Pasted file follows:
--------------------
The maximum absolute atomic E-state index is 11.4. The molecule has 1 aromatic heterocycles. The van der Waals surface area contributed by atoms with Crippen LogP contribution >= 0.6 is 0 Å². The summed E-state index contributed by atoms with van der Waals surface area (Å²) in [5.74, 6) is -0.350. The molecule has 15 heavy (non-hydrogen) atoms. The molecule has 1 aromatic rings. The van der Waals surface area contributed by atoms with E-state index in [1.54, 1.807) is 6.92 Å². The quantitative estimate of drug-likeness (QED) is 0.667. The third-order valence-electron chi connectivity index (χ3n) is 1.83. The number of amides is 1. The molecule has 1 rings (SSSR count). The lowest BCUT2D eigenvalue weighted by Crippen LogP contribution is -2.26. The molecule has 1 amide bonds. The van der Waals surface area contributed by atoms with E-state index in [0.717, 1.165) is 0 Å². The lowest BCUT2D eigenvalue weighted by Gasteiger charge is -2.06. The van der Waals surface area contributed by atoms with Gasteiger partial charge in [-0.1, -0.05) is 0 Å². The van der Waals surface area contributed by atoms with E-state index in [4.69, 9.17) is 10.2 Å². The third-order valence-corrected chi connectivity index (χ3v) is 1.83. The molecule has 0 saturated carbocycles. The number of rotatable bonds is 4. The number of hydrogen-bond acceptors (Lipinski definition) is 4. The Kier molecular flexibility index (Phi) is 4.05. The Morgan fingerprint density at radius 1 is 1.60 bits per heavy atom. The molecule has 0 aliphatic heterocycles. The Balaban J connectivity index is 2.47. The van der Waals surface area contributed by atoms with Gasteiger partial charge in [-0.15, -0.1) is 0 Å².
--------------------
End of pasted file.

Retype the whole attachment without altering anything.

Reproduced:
The maximum absolute atomic E-state index is 11.4. The molecule has 1 aromatic heterocycles. The van der Waals surface area contributed by atoms with Crippen LogP contribution >= 0.6 is 0 Å². The summed E-state index contributed by atoms with van der Waals surface area (Å²) in [5.74, 6) is -0.350. The molecule has 15 heavy (non-hydrogen) atoms. The molecule has 1 aromatic rings. The van der Waals surface area contributed by atoms with E-state index in [1.54, 1.807) is 6.92 Å². The quantitative estimate of drug-likeness (QED) is 0.667. The third-order valence-electron chi connectivity index (χ3n) is 1.83. The number of amides is 1. The molecule has 1 rings (SSSR count). The lowest BCUT2D eigenvalue weighted by Crippen LogP contribution is -2.26. The molecule has 1 amide bonds. The van der Waals surface area contributed by atoms with E-state index in [0.717, 1.165) is 0 Å². The lowest BCUT2D eigenvalue weighted by Gasteiger charge is -2.06. The van der Waals surface area contributed by atoms with Gasteiger partial charge in [-0.1, -0.05) is 0 Å². The van der Waals surface area contributed by atoms with E-state index in [4.69, 9.17) is 10.2 Å². The third-order valence-corrected chi connectivity index (χ3v) is 1.83. The molecule has 0 saturated carbocycles. The number of rotatable bonds is 4. The number of hydrogen-bond acceptors (Lipinski definition) is 4. The Kier molecular flexibility index (Phi) is 4.05. The Morgan fingerprint density at radius 1 is 1.60 bits per heavy atom. The molecule has 0 aliphatic heterocycles. The Balaban J connectivity index is 2.47. The van der Waals surface area contributed by atoms with Gasteiger partial charge in [-0.15, -0.1) is 0 Å².